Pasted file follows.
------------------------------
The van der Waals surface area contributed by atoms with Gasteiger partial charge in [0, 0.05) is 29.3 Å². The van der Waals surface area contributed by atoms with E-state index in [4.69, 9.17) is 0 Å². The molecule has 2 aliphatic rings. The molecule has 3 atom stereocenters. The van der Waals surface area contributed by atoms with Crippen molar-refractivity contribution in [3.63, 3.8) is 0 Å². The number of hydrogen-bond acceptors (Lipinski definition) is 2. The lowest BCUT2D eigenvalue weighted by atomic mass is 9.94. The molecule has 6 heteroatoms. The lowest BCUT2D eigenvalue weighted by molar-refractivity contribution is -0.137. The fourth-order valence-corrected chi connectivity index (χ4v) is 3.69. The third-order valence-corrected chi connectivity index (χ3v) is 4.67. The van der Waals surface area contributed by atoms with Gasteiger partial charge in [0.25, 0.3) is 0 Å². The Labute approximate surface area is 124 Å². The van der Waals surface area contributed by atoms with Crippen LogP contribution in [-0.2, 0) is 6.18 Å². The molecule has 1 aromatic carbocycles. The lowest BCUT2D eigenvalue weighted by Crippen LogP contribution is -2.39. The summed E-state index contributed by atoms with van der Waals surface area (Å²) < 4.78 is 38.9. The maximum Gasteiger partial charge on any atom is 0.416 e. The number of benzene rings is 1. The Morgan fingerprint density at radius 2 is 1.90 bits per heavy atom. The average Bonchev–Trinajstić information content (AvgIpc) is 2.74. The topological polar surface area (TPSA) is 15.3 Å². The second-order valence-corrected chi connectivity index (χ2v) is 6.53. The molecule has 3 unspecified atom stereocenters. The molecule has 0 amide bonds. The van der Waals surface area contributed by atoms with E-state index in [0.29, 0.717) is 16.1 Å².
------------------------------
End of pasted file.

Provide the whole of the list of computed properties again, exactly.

The van der Waals surface area contributed by atoms with Gasteiger partial charge in [0, 0.05) is 29.3 Å². The van der Waals surface area contributed by atoms with E-state index in [4.69, 9.17) is 0 Å². The molecule has 2 aliphatic rings. The molecule has 3 atom stereocenters. The van der Waals surface area contributed by atoms with Crippen molar-refractivity contribution in [3.63, 3.8) is 0 Å². The number of hydrogen-bond acceptors (Lipinski definition) is 2. The lowest BCUT2D eigenvalue weighted by atomic mass is 9.94. The molecule has 6 heteroatoms. The lowest BCUT2D eigenvalue weighted by molar-refractivity contribution is -0.137. The fourth-order valence-corrected chi connectivity index (χ4v) is 3.69. The third-order valence-corrected chi connectivity index (χ3v) is 4.67. The van der Waals surface area contributed by atoms with Gasteiger partial charge in [0.25, 0.3) is 0 Å². The Labute approximate surface area is 124 Å². The van der Waals surface area contributed by atoms with Crippen LogP contribution in [-0.2, 0) is 6.18 Å². The molecule has 1 aromatic carbocycles. The lowest BCUT2D eigenvalue weighted by Crippen LogP contribution is -2.39. The summed E-state index contributed by atoms with van der Waals surface area (Å²) < 4.78 is 38.9. The maximum Gasteiger partial charge on any atom is 0.416 e. The number of benzene rings is 1. The Morgan fingerprint density at radius 2 is 1.90 bits per heavy atom. The average Bonchev–Trinajstić information content (AvgIpc) is 2.74. The topological polar surface area (TPSA) is 15.3 Å². The second-order valence-corrected chi connectivity index (χ2v) is 6.53. The molecule has 3 unspecified atom stereocenters. The molecule has 0 amide bonds. The van der Waals surface area contributed by atoms with E-state index in [0.29, 0.717) is 16.1 Å².